constants IGNORE, REDUCE or REJECT, as defined in Pod::POM::Constants.  These return
       values are used by the Pod::POM parser module to implement a simple shift/reduce parser.

       In the most common case, IGNORE is returned to indicate that the parent node doesn't know
       anything about the new child node.  The parser uses this as an indication that it should
       back up through the parse stack until it finds a node which will accept this child node.
       Through this mechanism, the parser is able to implicitly terminate certain POD blocks.
       For example, a list item initiated by a "=item" tag will not accept another "=item" tag,
       but will instead return IGNORE.  The parser will back out until it finds the enclosing
       "=over" node which will accept it.  Thus, a new "=item" implicitly terminates any previous

       The $EXPECT package variable can be used to indicate a node type which a parent expects to
       terminate itself.  An "=over" node, for example, should always be terminated by a matching
       "=back".  When such a match is made, the add() method returns REDUCE to indicate
       successful termination.

           package Pod::POM::Node::Over;
           use base qw( Pod::POM::Node );
           use vars qw( %ATTRIBS @ACCEPT $EXPECT $ERROR );

           %ATTRIBS =   ( indent => 4 );
           @ACCEPT  = qw( over item begin for text verbatim );
           $EXPECT  =  q( back );

           package main;
           my $list = Pod::POM::Node::Over->new();
           my $item = $list->add('item');
           $list->add('back');                 # returns REDUCE

       If a child node isn't specified in the @ACCEPT list or doesn't match any $EXPECT specified
       then REJECT is returned.  The parent node sets an internal error of the form "$type
       expected a terminating $expect".  The parser uses this to detect missing POD tags.  In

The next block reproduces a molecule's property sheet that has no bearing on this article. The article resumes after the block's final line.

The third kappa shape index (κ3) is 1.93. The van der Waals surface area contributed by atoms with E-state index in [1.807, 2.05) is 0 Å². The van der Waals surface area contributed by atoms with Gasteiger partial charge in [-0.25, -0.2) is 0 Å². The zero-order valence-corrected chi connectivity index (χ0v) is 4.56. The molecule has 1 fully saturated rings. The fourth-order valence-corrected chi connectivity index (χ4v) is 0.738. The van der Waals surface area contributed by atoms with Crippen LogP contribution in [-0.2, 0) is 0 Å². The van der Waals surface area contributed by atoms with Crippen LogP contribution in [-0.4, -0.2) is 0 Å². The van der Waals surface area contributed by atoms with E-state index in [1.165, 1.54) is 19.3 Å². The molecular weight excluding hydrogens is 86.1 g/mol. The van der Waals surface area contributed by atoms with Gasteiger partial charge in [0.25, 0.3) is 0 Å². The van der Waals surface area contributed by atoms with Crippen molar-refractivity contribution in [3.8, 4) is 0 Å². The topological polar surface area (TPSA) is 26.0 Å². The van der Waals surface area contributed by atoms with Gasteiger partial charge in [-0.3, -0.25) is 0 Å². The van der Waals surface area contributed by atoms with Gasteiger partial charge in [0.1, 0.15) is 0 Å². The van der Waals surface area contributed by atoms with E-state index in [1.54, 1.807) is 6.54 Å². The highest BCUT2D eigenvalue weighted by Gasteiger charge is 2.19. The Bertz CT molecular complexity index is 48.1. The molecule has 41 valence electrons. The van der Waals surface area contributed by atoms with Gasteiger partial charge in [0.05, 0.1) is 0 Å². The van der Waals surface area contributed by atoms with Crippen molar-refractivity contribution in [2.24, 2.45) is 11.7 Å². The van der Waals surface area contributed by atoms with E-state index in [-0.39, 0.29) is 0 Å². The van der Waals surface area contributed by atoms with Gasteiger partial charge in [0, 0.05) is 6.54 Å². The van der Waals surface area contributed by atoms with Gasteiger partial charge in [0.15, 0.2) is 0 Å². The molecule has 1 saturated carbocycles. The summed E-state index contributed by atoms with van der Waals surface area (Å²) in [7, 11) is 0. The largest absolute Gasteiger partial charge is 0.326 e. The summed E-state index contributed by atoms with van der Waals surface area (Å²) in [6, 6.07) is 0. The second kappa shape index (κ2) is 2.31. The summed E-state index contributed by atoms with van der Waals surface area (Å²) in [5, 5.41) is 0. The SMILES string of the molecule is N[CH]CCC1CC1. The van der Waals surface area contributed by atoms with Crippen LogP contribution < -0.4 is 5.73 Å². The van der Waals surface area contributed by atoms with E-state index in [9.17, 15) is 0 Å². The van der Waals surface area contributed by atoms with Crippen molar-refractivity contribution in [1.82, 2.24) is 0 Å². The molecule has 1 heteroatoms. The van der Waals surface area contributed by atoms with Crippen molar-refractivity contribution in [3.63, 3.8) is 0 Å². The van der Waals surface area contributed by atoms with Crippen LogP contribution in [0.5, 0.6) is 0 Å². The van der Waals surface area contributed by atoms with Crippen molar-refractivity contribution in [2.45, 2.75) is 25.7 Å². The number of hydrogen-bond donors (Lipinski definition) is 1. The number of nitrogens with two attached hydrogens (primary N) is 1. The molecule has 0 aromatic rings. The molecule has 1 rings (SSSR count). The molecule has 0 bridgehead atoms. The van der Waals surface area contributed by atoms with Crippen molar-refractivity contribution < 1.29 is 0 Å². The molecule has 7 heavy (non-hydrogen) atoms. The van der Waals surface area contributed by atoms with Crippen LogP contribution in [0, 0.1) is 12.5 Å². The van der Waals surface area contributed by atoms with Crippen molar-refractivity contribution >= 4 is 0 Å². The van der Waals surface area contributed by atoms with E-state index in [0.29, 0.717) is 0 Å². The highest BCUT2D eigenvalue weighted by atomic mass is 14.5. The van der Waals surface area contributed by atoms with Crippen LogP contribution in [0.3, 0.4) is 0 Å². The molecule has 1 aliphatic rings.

nearly all cases the parser is smart enough to fix the incorrect structure and downgrades
       any errors to warnings.

           # dies with error 'over expected terminating back'
           ref $list->add('head1', 'My Title')     # returns REJECT
               || die $list->error();

       Each node contains a 'type' field which contains a simple string indicating the node type,
       e.g. 'head1', 'over', etc.  The $NODES and $NAMES package variables (in the base class)
       reference hash arrays which map these names to and from package names (e.g. head1 <=>

           print $list->{ type };      # 'over'

       An AUTOLOAD method is provided to access to such internal items for those who don't like
       violating an object's encapsulation.

           print $list->type();

       Nodes also contain a 'content' list, blessed into the Pod::POM::Node::Content class, which
       contains the content (child elements) for the node.  The AUTOLOAD method returns this as a
       list reference or as a list of items depending on the context in which it is called.

           my $items = $list->content();
           my @items = $list->content();

       Each node also contains a content list for each individual child node type that it may

           my @items = $list->item();
           my @text  = $list->text();
           my @vtext = $list->verbatim();

       The present() method is used to present a node through a particular view.  This simply
       maps the node type to a method which is then called against the view object.  This is
       known as 'double dispatch'.

           my $view = 'Pod::POM::View::HTML';
           print $list->present($view);

       The method name is constructed from the node type prefixed by 'view_'.  Thus the following
       are roughly equivalent.



       The benefit of the former over the latter is, of course, that the caller doesn't need to
       know or determine the type of the node.  The node itself is in the best position to
       determine what type it is.


       Andy Wardley <>


       Copyright (C) 2000, 2001 Andy Wardley.  All Rights Reserved.

       This module is free software; you can redistribute it and/or modify it under the same
       terms as Perl itself.


       Consult Pod::POM for a general overview and examples of use.